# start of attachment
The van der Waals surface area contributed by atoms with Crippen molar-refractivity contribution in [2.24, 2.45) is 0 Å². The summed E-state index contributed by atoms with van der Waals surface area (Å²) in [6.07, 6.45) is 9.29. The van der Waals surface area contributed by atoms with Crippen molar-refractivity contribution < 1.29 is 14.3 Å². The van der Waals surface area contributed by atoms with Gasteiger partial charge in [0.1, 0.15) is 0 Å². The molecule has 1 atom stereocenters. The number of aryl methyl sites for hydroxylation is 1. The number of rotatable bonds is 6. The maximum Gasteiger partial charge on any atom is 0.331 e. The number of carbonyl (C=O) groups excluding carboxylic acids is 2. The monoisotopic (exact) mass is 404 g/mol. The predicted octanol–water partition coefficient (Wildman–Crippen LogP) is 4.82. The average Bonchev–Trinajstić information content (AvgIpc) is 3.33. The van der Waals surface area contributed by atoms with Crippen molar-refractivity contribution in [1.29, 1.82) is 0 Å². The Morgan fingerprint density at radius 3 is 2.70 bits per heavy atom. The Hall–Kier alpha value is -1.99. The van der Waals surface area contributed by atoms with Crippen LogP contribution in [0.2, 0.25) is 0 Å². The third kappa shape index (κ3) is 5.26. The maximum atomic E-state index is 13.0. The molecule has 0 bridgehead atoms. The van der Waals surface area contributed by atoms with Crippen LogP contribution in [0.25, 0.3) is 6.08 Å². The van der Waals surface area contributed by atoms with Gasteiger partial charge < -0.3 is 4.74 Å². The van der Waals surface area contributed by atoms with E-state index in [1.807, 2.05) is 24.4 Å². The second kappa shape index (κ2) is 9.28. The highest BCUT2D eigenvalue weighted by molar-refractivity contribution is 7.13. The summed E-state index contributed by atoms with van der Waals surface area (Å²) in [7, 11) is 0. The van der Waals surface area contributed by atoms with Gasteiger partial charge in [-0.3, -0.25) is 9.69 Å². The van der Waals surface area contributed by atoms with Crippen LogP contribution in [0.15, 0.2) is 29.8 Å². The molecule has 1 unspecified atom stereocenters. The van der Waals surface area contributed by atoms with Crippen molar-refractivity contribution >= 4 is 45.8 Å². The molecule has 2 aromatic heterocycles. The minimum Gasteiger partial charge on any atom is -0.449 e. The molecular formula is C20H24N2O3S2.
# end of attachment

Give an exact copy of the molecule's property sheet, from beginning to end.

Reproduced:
The van der Waals surface area contributed by atoms with Crippen molar-refractivity contribution in [2.24, 2.45) is 0 Å². The summed E-state index contributed by atoms with van der Waals surface area (Å²) in [6.07, 6.45) is 9.29. The van der Waals surface area contributed by atoms with Crippen molar-refractivity contribution < 1.29 is 14.3 Å². The van der Waals surface area contributed by atoms with Gasteiger partial charge in [0.1, 0.15) is 0 Å². The molecule has 1 atom stereocenters. The number of aryl methyl sites for hydroxylation is 1. The number of rotatable bonds is 6. The maximum Gasteiger partial charge on any atom is 0.331 e. The number of carbonyl (C=O) groups excluding carboxylic acids is 2. The monoisotopic (exact) mass is 404 g/mol. The predicted octanol–water partition coefficient (Wildman–Crippen LogP) is 4.82. The average Bonchev–Trinajstić information content (AvgIpc) is 3.33. The van der Waals surface area contributed by atoms with Crippen molar-refractivity contribution in [1.29, 1.82) is 0 Å². The Morgan fingerprint density at radius 3 is 2.70 bits per heavy atom. The Hall–Kier alpha value is -1.99. The van der Waals surface area contributed by atoms with Crippen LogP contribution in [0.2, 0.25) is 0 Å². The third kappa shape index (κ3) is 5.26. The maximum atomic E-state index is 13.0. The molecule has 0 bridgehead atoms. The van der Waals surface area contributed by atoms with Crippen LogP contribution in [0.25, 0.3) is 6.08 Å². The van der Waals surface area contributed by atoms with Gasteiger partial charge < -0.3 is 4.74 Å². The van der Waals surface area contributed by atoms with E-state index in [1.807, 2.05) is 24.4 Å². The second kappa shape index (κ2) is 9.28. The highest BCUT2D eigenvalue weighted by molar-refractivity contribution is 7.13. The summed E-state index contributed by atoms with van der Waals surface area (Å²) in [7, 11) is 0. The van der Waals surface area contributed by atoms with Gasteiger partial charge in [-0.3, -0.25) is 9.69 Å². The van der Waals surface area contributed by atoms with Crippen LogP contribution in [0.15, 0.2) is 29.8 Å². The molecule has 1 unspecified atom stereocenters. The van der Waals surface area contributed by atoms with Crippen molar-refractivity contribution >= 4 is 45.8 Å². The molecule has 2 aromatic heterocycles. The minimum Gasteiger partial charge on any atom is -0.449 e. The molecular formula is C20H24N2O3S2.